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A Commentary, Critical, Practical, and Explanatory on the Old and New Testaments, by Robert Jamieson, A.R. Fausset and David Brown [1882] at

Psalms Chapter 102

Psalms 102:1

psa 102:1

A Prayer of the afflicted, &c.--The general terms seem to denote the propriety of regarding the Psalm as suitably expressive of the anxieties of any one of David's descendants, piously concerned for the welfare of the Church. It was probably David's composition, and, though specially suggested by some peculiar trials, descriptive of future times. Overwhelmed--(compare Psa 61:2). Poureth out--pouring out the soul-- (Psa 62:8). Complaint-- (Psa 55:2). The tone of complaint predominates, though in view of God's promises and abiding faithfulness, it is sometimes exchanged for that of confidence and hope. (Psa. 102:1-28)

The terms used occur in Psa 4:1; Psa 17:1, Psa 17:6; Psa 18:6; Psa 31:2, Psa 31:10; Psa 37:20.

Psalms 102:4

psa 102:4

(Compare Psa 121:6).

so that I forget--or, "have forgotten," that is, in my distress (Psa 107:18), and hence strength fails.

Psalms 102:5

psa 102:5

voice . . . groaning--effect put for cause, my agony emaciates me.

Psalms 102:6

psa 102:6

The figures express extreme loneliness.

Psalms 102:8

psa 102:8

sworn against me--or literally, "by me," wishing others as miserable as I am (Num 5:21).

Psalms 102:9

psa 102:9

ashes--a figure of grief, my bread; weeping or tears, my drink (Psa 80:5).

Psalms 102:10

psa 102:10

lifted . . . cast me down--or, "cast me away" as stubble by a whirlwind (Isa 64:6).

Psalms 102:11

psa 102:11

shadow . . . declineth--soon to vanish in the darkness of night.

Psalms 102:12

psa 102:12

Contrast with man's frailty (compare Psa 90:1-7).

thy remembrance--that by which Thou art remembered, Thy promise.

Psalms 102:13

psa 102:13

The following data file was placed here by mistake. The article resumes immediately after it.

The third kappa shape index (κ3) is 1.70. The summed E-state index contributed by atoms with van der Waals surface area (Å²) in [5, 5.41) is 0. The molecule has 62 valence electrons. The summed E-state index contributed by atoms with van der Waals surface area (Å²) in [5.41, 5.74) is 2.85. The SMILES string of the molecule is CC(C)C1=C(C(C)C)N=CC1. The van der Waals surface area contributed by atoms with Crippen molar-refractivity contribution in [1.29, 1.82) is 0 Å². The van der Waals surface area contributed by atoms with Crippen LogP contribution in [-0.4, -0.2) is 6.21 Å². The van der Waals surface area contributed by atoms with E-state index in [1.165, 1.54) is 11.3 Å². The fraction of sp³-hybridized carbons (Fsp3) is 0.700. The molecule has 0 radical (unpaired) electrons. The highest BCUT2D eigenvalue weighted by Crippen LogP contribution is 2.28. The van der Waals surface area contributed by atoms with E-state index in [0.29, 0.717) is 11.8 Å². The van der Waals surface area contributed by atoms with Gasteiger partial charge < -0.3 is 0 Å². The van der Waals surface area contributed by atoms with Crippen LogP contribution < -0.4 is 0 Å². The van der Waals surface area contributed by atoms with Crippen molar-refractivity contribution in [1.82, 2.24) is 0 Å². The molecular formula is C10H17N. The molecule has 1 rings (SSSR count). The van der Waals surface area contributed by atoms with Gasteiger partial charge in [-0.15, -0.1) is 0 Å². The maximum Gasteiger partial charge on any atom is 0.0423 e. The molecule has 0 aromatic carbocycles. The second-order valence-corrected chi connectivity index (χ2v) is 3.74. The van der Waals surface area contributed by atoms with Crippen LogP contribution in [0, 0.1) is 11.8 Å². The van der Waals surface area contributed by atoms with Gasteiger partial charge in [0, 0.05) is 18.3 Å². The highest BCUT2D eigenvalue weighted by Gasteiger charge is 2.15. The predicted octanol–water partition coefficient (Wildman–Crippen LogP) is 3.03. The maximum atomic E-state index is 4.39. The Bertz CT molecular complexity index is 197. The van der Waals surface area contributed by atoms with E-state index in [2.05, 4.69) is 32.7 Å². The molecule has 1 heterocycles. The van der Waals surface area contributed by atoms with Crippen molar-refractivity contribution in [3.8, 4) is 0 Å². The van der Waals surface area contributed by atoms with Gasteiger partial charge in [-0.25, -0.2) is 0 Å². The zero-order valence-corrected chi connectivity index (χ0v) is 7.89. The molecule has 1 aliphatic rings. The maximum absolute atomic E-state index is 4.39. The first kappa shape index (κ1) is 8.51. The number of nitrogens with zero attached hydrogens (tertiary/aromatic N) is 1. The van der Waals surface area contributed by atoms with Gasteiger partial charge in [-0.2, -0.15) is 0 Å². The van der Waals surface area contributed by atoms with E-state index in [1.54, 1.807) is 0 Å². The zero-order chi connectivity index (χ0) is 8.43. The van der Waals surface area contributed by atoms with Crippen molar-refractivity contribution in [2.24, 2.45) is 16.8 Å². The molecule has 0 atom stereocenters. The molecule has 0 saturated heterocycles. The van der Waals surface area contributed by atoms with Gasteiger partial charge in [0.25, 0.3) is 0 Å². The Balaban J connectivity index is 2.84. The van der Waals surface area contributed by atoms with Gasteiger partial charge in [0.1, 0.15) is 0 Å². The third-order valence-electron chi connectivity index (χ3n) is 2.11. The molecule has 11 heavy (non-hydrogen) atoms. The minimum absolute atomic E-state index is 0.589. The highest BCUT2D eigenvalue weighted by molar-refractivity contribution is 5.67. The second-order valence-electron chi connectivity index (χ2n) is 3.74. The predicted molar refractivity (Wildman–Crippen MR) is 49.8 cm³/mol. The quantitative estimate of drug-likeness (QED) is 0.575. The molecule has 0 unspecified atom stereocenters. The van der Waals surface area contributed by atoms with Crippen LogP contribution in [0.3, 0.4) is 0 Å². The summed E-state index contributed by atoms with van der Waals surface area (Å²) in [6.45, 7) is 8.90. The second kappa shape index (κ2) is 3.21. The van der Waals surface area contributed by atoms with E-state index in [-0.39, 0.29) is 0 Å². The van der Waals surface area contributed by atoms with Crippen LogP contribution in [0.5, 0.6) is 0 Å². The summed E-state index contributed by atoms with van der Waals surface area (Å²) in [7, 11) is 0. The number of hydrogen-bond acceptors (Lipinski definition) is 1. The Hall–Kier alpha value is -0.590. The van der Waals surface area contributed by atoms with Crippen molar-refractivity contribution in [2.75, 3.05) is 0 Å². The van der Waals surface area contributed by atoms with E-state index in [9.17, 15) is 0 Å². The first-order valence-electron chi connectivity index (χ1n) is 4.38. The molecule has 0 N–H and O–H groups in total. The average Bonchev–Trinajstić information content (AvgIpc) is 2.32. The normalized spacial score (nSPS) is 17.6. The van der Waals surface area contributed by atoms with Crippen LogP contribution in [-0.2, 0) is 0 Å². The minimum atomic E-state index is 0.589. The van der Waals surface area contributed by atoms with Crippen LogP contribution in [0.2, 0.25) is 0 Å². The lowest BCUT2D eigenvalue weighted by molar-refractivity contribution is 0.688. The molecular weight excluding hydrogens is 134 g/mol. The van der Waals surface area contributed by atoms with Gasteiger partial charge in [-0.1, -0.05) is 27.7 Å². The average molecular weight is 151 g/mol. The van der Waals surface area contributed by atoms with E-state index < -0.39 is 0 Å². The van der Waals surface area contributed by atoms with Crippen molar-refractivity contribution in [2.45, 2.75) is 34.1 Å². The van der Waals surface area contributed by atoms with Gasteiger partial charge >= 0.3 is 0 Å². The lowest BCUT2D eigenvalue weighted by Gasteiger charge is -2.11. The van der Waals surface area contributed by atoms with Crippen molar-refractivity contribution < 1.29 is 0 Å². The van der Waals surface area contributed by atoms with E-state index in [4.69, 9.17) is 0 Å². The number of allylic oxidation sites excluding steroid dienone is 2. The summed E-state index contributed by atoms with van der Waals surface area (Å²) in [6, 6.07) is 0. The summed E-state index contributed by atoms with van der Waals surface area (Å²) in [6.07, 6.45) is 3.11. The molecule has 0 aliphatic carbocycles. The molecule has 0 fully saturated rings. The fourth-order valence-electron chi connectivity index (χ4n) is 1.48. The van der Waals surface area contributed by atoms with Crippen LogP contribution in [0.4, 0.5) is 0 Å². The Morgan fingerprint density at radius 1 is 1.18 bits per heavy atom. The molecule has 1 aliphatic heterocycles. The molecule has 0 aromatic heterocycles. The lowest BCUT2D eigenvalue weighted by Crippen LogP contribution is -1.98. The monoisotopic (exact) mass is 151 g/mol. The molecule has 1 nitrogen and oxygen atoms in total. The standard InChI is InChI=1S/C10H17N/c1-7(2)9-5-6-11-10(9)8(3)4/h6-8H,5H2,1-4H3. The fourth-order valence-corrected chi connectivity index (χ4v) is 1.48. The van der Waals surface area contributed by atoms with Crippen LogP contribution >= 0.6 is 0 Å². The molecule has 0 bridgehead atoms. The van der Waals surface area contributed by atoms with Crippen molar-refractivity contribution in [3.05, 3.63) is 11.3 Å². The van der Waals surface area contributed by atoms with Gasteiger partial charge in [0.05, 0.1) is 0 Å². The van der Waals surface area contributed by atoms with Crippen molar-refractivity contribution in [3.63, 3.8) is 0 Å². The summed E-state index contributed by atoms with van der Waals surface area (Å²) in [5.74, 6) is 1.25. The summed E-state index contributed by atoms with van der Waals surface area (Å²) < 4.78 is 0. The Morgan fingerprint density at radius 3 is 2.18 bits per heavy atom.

Hence it is here adduced.

for--or, "when."

the set time, &c.--the time promised, the indication of which is the interest felt for Zion by the people of God.

Psalms 102:15

psa 102:15

God's favor to the Church will affect her persecutors with fear.

Psalms 102:16

psa 102:16

When the Lord shall build--or better, "Because the Lord hath built," &c., as a reason for the effect on others; for in thus acting and hearing the humble, He is most glorious.

Psalms 102:18

psa 102:18

people . . . created--(compare Psa 22:31), an organized body, as a Church.

Psalms 102:19

psa 102:19

For--or, "That," as introducing the statement of God's condescension. A summary of what shall be written.

to loose . . . appointed--or, "deliver" them (Psa 79:11).

Psalms 102:21

psa 102:21

To declare, &c.--or, that God's name may be celebrated in the assemblies of His Church, gathered from all nations (Zac 8:20-23), and devoted to His service.

Psalms 102:23

psa 102:23

The writer, speaking for the Church, finds encouragement in the midst of all his distresses. God's eternal existence is a pledge of faithfulness to His promises.

in the way--of providence.

weakened--literally, "afflicted," and made fearful of a premature end, a figure of the apprehensions of the Church, lest God might not perform His promise, drawn from those of a person in view of the dangers of early death (compare Psa 89:47). Paul (Heb 1:10) quotes Psa 102:26-28 as addressed to Christ in His divine nature. The scope of the Psalm, as already seen, so far from opposing, favors this view, especially by the sentiments of Psa 102:12-15 (compare Isa 60:1). The association of the Messiah with a day of future glory to the Church was very intimate in the minds of Old Testament writers; and with correct views of His nature it is very consistent that He should be addressed as the Lord and Head of His Church, who would bring about that glorious future on which they ever dwelt with fond delightful anticipations.

Next: Psalms Chapter 103